Since everything on the Internet lives forever, even after it is deleted, using discretion when posting on social media protects you now and in the future. You may think you’re posting something for your small group of Facebook friends, but anything can be shared without your knowledge.
It’s not a good idea in general to have your birthday, email, phone number, or address public and widely accessible. This level of personal information can be used against you in nefarious ways.
Using public WiFi can make you more vulnerable to attacks, as the activity is not on a secure, encrypted network. This means anyone on the same network can access and see what you are doing.
While you may be comfortable reading the news on public WiFi, you should proceed with caution when doing other activities. Entering personal information, using credit cards, or accessing sensitive data should be avoided if possible. If you must use public WiFi for these activities, always use a VPN.
You should also avoid any website marked as unsecure. This means a website that is vulnerable to malware or ransomware attacks, where your information has a higher risk of being accessed.
Many browsers will warn you are about to visit unsecure websites with a warning message or lock symbol near the address bar. Websites should always begin with https rather than http. Always check that your browser and network are secure before you enter sensitive data like your SSN or credit card information. This helps you avoid malware or ransomware attempts.
Single sign on (SSO) between applications and accounts are incredibly convenient but also pose big security risks. Often, certain websites will allow you to log in to their site with your existing Google or Apple account. However, this means a security breach in one account would mean a security breach in the others.
Creating separate accounts for any service you use is ultimately the safer option, though it is less convenient. In the case of a security breach on one website, less of your information is available.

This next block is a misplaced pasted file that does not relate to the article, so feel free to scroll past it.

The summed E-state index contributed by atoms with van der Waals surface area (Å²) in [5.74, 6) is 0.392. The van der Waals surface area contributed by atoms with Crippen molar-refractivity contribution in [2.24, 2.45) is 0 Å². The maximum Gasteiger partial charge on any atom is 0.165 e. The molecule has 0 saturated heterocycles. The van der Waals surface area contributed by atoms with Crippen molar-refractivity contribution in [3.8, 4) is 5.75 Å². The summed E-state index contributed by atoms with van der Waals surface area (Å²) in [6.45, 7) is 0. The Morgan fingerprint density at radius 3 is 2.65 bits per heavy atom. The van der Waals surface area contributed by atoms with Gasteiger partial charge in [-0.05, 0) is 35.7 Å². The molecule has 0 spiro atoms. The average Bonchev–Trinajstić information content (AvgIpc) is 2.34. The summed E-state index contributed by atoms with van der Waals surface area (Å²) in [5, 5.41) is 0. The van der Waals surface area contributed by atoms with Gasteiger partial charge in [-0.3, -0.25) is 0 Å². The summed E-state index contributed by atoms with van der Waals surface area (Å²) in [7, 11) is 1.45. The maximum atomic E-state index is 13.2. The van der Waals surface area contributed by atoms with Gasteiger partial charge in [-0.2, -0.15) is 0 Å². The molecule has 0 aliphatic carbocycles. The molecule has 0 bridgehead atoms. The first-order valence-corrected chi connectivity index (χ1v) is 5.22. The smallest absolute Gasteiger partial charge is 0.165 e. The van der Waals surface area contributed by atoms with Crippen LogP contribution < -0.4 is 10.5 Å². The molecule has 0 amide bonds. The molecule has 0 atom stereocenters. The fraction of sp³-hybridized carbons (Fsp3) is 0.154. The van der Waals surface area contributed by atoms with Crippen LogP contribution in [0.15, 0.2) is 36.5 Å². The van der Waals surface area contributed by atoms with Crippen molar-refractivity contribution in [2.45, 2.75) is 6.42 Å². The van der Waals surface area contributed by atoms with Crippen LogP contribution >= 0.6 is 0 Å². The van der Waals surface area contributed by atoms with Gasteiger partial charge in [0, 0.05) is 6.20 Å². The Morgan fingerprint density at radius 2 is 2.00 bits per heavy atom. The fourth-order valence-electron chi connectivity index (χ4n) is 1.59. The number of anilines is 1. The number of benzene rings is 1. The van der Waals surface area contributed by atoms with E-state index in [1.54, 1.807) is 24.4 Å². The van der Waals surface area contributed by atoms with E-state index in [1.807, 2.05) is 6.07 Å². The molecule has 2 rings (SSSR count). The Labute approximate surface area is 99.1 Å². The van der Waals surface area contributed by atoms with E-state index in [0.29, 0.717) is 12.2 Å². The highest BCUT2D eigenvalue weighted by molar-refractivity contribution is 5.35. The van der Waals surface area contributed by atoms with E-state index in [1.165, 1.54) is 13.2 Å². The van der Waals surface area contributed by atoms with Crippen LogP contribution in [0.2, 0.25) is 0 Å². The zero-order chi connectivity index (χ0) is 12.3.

It can be scary to find out how much of your information is online, but it’s best to look into the abyss and see what’s out there. Researching the tools you are using and how much of your information is public is a good place to learn about your data use.
How much of your information are you comfortable with tech companies collecting and using? By researching the services you are using, you can quickly learn about how your data is being collected and what it is being used for. This is ultimately a journey to protect yourself and empower your data usage, so doing this research provides an often neglected but incredibly insightful background.
Running a background check and credit report lets you keep tabs on your online profiles and which information is associated with you. This way you can check for suspicious activity, identity thieves, or potentially damaging information.
Participating in digital spaces means your information is being collected. Practicing good digital hygiene means that you can protect the integrity of your identity online and have more agency over who has access to your data. Since online interconnects all types of people, this can positively impact the greater digital landscape.
At Vudu, we are technology wizards who want to bring IT magic to your business and achieve supernatural results. Do you want a digital survival kit? Tell us more about your goals.